An Empathetic Doctor Can Increase A Patient’s Pain Tolerance
Clinicians are taught as part of their medical training that the therapeutic relationship is an important component of treatment and that reassurance, empathy and compassionate care are valuable elements in improving medical outcomes.
A recent study published in the journal Patient Education and Counseling demonstrated that the doctor-patient relationship can actually change the brain’s response to stress and increases pain tolerance.
A research team from Michigan State University looked at patient-centered relationships from a neurobiological perspective. Patients (n=9) were randomly assigning patients to one of two types of interview with a doctor before undergoing an MRI scan. One, a patient-centered approach, in which doctors addressed any concerns participants had about the procedure and asked open-ended questions allowing them to talk freely about their jobs, home life and other psychological and social factors affecting health. The other patients were asked only specific questions about clinical information such as their medical history and their medication regimen.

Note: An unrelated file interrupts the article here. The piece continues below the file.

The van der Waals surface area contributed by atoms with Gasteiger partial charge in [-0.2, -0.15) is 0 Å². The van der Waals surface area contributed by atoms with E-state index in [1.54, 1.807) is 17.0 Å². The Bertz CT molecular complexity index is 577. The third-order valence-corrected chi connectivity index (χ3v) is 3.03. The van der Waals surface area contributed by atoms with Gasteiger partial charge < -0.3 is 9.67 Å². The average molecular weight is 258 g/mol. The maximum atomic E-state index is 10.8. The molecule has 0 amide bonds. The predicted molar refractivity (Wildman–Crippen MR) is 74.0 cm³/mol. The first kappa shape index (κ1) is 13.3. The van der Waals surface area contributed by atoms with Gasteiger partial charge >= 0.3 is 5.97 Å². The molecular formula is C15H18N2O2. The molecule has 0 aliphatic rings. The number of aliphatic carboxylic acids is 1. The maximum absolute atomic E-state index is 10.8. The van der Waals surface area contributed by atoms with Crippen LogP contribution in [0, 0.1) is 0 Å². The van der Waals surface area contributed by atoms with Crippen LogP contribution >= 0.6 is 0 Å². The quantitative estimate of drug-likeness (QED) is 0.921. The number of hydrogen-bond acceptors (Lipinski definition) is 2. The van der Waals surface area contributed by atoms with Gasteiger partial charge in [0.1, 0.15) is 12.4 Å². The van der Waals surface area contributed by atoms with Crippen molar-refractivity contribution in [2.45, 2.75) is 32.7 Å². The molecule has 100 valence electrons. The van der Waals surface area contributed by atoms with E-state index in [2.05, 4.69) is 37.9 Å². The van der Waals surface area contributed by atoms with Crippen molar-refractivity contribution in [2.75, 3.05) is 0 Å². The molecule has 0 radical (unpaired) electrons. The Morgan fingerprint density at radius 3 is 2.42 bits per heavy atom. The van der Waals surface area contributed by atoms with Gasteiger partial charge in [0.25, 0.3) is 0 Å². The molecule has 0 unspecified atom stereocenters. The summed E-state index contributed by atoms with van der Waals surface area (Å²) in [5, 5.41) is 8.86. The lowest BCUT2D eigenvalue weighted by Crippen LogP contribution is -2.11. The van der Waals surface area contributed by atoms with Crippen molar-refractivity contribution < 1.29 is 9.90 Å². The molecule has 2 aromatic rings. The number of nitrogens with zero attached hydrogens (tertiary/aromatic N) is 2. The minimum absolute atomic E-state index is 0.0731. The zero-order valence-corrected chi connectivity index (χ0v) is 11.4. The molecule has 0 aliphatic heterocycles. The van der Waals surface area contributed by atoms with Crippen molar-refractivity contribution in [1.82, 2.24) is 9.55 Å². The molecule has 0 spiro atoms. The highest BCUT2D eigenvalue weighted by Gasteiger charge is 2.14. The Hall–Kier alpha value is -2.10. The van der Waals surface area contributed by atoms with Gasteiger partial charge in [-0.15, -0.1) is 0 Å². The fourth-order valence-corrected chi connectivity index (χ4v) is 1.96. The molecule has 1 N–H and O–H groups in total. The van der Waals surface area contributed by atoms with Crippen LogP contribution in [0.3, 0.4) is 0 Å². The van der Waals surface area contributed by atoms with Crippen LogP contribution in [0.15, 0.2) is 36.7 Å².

Patients were then given a post interview questionnaire and as expected, those who had the patient-focused interview reported greater satisfaction and confidence in their doctor. Each participant was then placed in the MRI scanner and given a series of mild electric shocks, similar to the discomfort of having an IV needle inserted, while looking at a photo of a doctor who they were told was supervising the procedure. The scans measured activity in the anterior insula – the brain area that acknowledges pain – in anticipation of the shocks and when they actually occurred.
The brain scans revealed those who had the patient-centered interview showed less activity in the anterior insula when they were looking at a photo of the interviewing doctor than when the doctor in the photo was unknown. Those participants also self-reported less pain when the photos showed the known doctor.
The authors concluded that this is an initial step in understanding the neural underpinnings of a patient-centered interview and provides an additional scientific rationale for its use clinically. Giving patients the opportunity to tell their story rather than an interview that focuses only on physical dimensions can improve patient satisfaction and health outcomes.